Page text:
APE_F02: Emissions of acidifying substances - outlook from WBCSD (Outlook 018) - Assessment published Jun 2007
Environmental scenarios (Primary topic)
Typology: Performance indicator (Type B - Does it matter?)
- Outlook 018
Key policy question: What are prospects in reducing emissions of acidifying pollutants across Europe?
In developed countries efforts have been underway for decades to reduce acidifying substances (NOx). There is a progress in reducing total NOx. Emissions per vehicle kilometer for light-duty vehicles have been substantially reduced. But growth in transport activity and problems in controlling in-use emissions have tended to offset some of the hoped-for improvements.
The situation regarding acidifying substances in the transition countries (EECCA and SEE) (especially its rapidly-growing urbanized areas) is somewhat different. Although NOx is expected to be reduced it will not happen as easily or as quickly as desired.
Emissions of NOx from road transport from 2000 to 2050
Note: road transport include light-duty vehicles, freight trucks, buses, and 2-3 wheelers
In developed countries it now appears that the efforts to curtail the total volume of emissions of the remaining transport-related "conventional" pollutants are bearing fruit. Much tighter vehicle emissions standards have been enacted, and the equipment to support them is being installed on new vehicles. The cleaner fuels required to permit this equipment to operate effectively are being produced and made widely available, at least in the developed world. For these reasons, it reasonable to project sharp reductions in the emissions of these "conventional" pollutants given policies now in place (or about to be implemented) in most developed countries.
The situation regarding acidifying substances (NOx) in the transition countries of EECCA and SEE (especially its rapidly-growing urbanized areas) is somewhat different. NOx emissions will not be reduced as easily or as quickly. Transport activity is projected to grow much more rapidly than in the developed world. And the rate of introduction of vehicle pollution control technology and the necessary related fuels in developing countries lags considerably behind that in developed countries. In the reference scenario, this lag is projected to continue but not worsen. It is assumed that assuring compliance with pollution control standards may prove more difficult in transition countries than developed countries.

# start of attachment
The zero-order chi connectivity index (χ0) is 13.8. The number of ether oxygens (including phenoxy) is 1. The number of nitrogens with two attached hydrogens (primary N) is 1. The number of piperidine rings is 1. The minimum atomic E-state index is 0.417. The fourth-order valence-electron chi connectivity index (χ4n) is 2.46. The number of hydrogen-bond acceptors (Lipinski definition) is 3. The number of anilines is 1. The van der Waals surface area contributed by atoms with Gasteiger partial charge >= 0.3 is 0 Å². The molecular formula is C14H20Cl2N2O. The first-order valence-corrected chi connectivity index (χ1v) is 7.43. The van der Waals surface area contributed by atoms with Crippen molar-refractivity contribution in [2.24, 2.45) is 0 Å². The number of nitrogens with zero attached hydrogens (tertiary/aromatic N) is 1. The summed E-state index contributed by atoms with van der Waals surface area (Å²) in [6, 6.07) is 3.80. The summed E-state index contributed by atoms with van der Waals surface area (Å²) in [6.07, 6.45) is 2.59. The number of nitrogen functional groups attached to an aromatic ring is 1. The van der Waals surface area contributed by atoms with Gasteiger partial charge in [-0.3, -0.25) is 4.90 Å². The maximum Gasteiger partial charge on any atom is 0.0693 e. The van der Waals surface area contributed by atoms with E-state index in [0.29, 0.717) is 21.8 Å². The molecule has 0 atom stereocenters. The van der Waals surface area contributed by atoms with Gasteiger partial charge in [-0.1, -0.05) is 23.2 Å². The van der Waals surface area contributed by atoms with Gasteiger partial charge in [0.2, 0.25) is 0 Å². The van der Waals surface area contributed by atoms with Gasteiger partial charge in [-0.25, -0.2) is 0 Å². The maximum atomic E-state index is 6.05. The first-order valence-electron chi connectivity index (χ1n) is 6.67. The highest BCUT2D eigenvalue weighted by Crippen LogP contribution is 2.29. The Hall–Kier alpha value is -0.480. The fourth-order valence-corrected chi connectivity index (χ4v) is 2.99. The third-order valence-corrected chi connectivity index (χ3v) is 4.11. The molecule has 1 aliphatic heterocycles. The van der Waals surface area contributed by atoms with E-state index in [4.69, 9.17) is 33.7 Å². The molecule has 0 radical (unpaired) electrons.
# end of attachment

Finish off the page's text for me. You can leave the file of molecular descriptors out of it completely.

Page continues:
It is expected that total emissions of most conventional pollutants will be reduced less rapidly, certainly for the next few decades and perhaps longer, before eventually declining.
The main reason of the decreasing amount of NOx emissions appeared from the implementations of the strict standards and controls required by the accessed EU emission sectoral legislation and accordingly to the main policy, which addressed air pollution issues in Europe, the National emission ceilings directive. While temporary increasing of NOx emissions in countries with transition economies are caused by increasing economical growth and, therefore, transport activity in the region.
Input data for the IEA/SPM model - secondary data from different sources
provided by Different sources specified in the description of the data
Input data to EIA/SMP model - GDP (WEO)
provided by World Energy Outlook (WEO)
Output from IEA/SMP model - emissions of acidifying substances
Input data to IEA/SMP model - Average Pollutant Emissions for Existing Vehicles in 2000 (g/km) - output from the report OECD Environment Directorate study, (part of the MOVE II project)
More information about this indicator
See this indicator specification for more details.
Contacts and ownership
EEA Contact InfoAnita Pirc Velkavrh
EEA Management Plan2010 (note: EEA internal system)
For references, please go to www.eea.europa.eu/soer or scan the QR code.
This briefing is part of the EEA's report The European Environment - State and Outlook 2015. The EEA is an official agency of the EU, tasked with providing information on Europe’s environment.
PDF generated on 31 Jan 2015, 08:14 PM